Note: Originally posted Apr 3, 2011 at 1HeckOfAGuy.com, a predecessor of Cohencentric
So Long, Marianne Joins Hallelujah As Movie Signifier
There has been much written about the use of Leonard Cohen’s Hallelujah in movies and TV shows as a signifier of meaningfulness1 rather than as music that fits into and contributes to the sense of the scene.2 That tactic, however, exudes polished sophistication and complex subtlety compared to the heavy-handed, over-simplified pairing of Leonard Cohen’s So Long, Marianne in the soundtrack of the 2009 movie, Pirate Radio (original title: The Boat That Rocked).
The Painfully Obvious Becomes Just Painful
Directed and written by Richard Curtis,3 Pirate Radio is accurately described in this paragraph from A sentimental journey that sails into Davy Jones’s locker by Liam Lacey (Globe Mail, Nov. 12, 2009):
This fictionalized account one of the radio ships which beamed rock music into British homes in the mid-sixties has a wealth of historical material to draw on and a strong ensemble cast, including Philip Seymour Hoffman, Bill Nighy, Emma Thompson and Kenneth Branagh. But Curtis’s script is essentially an American frat-boy comedy with a series of vignettes showing games and ribaldry, virginity to be lost and pompous squares to offend. Re-edited and retitled (formerly The Boat that Rocked ) from its English release, the story, following the model of Almost Famous, centres around the arrival of a teenager, Carl (Tom Sturrridge, pale and delicate in the Robert Pattinson mode), who has been sent to spend time on the Radio Rock boat, managed by his godfather Quentin (Nighy).
Consider this post a warning that other Cohen songs, in this case, So Long, Marianne, may suffer Hallelujah’s fate as screenwriter’s preformed scripting tool.
Forcing The Fit Between Video And Soundtrack
Here’s how creating a soundtrack and integrating the sound and the visual elements is accomplished in big-time movie making:
During the process of writing the film, he [Curtis] came up with a playlist of about 300 songs, with 15 of them written into the script.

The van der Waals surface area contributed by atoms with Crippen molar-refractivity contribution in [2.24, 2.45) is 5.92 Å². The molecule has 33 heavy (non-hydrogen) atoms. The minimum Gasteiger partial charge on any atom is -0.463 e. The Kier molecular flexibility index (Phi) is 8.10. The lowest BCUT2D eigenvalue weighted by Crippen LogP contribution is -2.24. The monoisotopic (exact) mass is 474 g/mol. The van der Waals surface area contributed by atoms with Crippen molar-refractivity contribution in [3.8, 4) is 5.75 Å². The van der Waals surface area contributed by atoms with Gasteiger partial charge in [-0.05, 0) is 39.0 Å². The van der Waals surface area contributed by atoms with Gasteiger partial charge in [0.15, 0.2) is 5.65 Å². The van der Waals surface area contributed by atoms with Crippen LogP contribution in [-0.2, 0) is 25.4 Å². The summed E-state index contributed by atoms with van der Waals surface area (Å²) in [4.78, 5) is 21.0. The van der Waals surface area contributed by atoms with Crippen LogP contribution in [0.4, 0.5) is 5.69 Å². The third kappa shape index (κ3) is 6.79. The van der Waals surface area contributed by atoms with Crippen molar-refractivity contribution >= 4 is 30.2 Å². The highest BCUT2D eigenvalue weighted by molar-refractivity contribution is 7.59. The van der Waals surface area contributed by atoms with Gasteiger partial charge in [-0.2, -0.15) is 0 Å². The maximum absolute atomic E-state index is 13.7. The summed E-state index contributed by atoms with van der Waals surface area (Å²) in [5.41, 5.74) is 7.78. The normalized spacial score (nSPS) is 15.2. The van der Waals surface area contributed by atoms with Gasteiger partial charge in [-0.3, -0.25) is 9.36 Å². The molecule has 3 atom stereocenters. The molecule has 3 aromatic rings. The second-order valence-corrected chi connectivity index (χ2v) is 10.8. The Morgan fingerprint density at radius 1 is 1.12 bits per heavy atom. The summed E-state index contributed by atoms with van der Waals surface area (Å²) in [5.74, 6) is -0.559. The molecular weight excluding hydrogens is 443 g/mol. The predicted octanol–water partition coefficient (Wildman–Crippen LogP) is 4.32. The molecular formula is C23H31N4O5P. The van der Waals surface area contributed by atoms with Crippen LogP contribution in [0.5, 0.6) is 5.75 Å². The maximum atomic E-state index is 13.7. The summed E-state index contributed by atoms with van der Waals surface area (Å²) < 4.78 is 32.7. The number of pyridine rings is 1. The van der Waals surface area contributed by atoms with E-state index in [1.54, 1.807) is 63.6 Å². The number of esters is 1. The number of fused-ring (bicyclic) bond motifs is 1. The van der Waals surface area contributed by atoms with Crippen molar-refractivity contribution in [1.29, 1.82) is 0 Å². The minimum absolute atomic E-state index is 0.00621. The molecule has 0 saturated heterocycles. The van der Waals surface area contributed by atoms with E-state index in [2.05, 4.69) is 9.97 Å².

“Obviously, the names of the girls – I only named one Elenore, so I could play `Elenore’ (by the Turtles) and one Marianne, so I could play `So Long, Marianne’ (by Leonard Cohen) when she leaves.”4
So, a significant scene from Pirate Radio about a girl named Marianne breaking up with the film’s central character, the teenage Carl, is marked by Leonard Cohen’s So Long, Marianne.
See, the girl in the breakup is named “Marianne” and the song is about saying so long to a girl named “Marianne.” Get it?
I mean, the song and the girl are both named Marianne – what are the chances?
Well, if you get to name the movie’s characters, chances are good.
On the other hand, at no point does Carl utter the phrase “So Long, Marianne” to his ex-girl friend, Marianne.
As Curtis himself points out in Nautical Rock: Pirate Radio Takes Pop to the High Seas,
That’s my favorite scene in the movie because I didn’t write it—it’s like a gift to me, … I might even say that Leonard Cohen is the funniest man I’ve ever seen in concert, which is odd, because his music is so miserable. He’s just full of really good jokes. [emphasis mine]
So Long, Marianne
- I would prefer to say that it is used to convey significance rather than meaningfulness but “a signifier of significance” just doesn’t scan [↩]
- The seminal paper articulating this concept is It Doesn’t Matter Which You Heard: The Curious Cultural Journey of Leonard Cohen’s Hallelujah by Michael Barthel, which was presented at the 2007 Pop Conference at Experience Music Project. [↩]
- Richard Curtis is also the writer of Four Weddings and a Funeral, Notting Hill and Love, Actually. [↩]
- On air with ‘Pirate Radio By Rob Lowman, Pasadena Star-News: Nov 8, 2009 [↩]